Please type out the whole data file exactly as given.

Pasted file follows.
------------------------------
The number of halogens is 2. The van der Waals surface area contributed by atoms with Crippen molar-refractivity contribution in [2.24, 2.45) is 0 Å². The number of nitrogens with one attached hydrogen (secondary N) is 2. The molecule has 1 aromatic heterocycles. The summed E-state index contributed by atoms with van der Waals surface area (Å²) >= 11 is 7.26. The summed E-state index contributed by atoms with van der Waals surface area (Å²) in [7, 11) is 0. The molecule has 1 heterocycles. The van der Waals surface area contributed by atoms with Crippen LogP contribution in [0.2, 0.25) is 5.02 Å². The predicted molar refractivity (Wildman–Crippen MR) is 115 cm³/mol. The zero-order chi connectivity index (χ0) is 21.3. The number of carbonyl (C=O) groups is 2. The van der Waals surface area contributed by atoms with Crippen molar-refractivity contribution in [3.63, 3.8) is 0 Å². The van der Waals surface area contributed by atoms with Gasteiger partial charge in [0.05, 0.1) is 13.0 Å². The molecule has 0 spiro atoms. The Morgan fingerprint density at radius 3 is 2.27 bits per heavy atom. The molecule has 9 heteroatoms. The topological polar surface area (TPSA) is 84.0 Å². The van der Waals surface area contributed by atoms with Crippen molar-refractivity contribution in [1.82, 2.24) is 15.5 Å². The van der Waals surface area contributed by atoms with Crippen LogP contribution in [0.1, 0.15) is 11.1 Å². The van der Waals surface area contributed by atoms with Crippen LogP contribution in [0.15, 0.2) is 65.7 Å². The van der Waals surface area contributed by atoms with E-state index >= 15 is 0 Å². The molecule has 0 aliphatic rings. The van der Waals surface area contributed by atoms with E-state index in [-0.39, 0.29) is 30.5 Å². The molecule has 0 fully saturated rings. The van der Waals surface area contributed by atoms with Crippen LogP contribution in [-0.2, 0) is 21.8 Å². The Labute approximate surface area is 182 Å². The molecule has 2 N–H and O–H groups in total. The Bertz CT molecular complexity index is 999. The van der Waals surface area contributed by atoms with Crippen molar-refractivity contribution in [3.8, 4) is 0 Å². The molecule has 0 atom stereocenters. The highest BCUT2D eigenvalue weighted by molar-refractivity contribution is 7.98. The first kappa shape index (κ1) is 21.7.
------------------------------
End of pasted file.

The number of halogens is 2. The van der Waals surface area contributed by atoms with Crippen molar-refractivity contribution in [2.24, 2.45) is 0 Å². The number of nitrogens with one attached hydrogen (secondary N) is 2. The molecule has 1 aromatic heterocycles. The summed E-state index contributed by atoms with van der Waals surface area (Å²) >= 11 is 7.26. The summed E-state index contributed by atoms with van der Waals surface area (Å²) in [7, 11) is 0. The molecule has 1 heterocycles. The van der Waals surface area contributed by atoms with Crippen LogP contribution in [0.2, 0.25) is 5.02 Å². The predicted molar refractivity (Wildman–Crippen MR) is 115 cm³/mol. The zero-order chi connectivity index (χ0) is 21.3. The number of carbonyl (C=O) groups is 2. The van der Waals surface area contributed by atoms with Crippen molar-refractivity contribution in [3.63, 3.8) is 0 Å². The van der Waals surface area contributed by atoms with Gasteiger partial charge in [0.05, 0.1) is 13.0 Å². The molecule has 0 spiro atoms. The Morgan fingerprint density at radius 3 is 2.27 bits per heavy atom. The molecule has 9 heteroatoms. The topological polar surface area (TPSA) is 84.0 Å². The van der Waals surface area contributed by atoms with Crippen molar-refractivity contribution in [1.82, 2.24) is 15.5 Å². The van der Waals surface area contributed by atoms with Crippen LogP contribution in [0.1, 0.15) is 11.1 Å². The van der Waals surface area contributed by atoms with Crippen LogP contribution in [0.15, 0.2) is 65.7 Å². The van der Waals surface area contributed by atoms with E-state index >= 15 is 0 Å². The molecule has 0 aliphatic rings. The van der Waals surface area contributed by atoms with E-state index in [-0.39, 0.29) is 30.5 Å². The molecule has 0 fully saturated rings. The van der Waals surface area contributed by atoms with Crippen LogP contribution in [-0.2, 0) is 21.8 Å². The Labute approximate surface area is 182 Å². The molecule has 2 N–H and O–H groups in total. The Bertz CT molecular complexity index is 999. The van der Waals surface area contributed by atoms with Crippen molar-refractivity contribution in [3.8, 4) is 0 Å². The molecule has 0 atom stereocenters. The highest BCUT2D eigenvalue weighted by molar-refractivity contribution is 7.98. The first kappa shape index (κ1) is 21.7.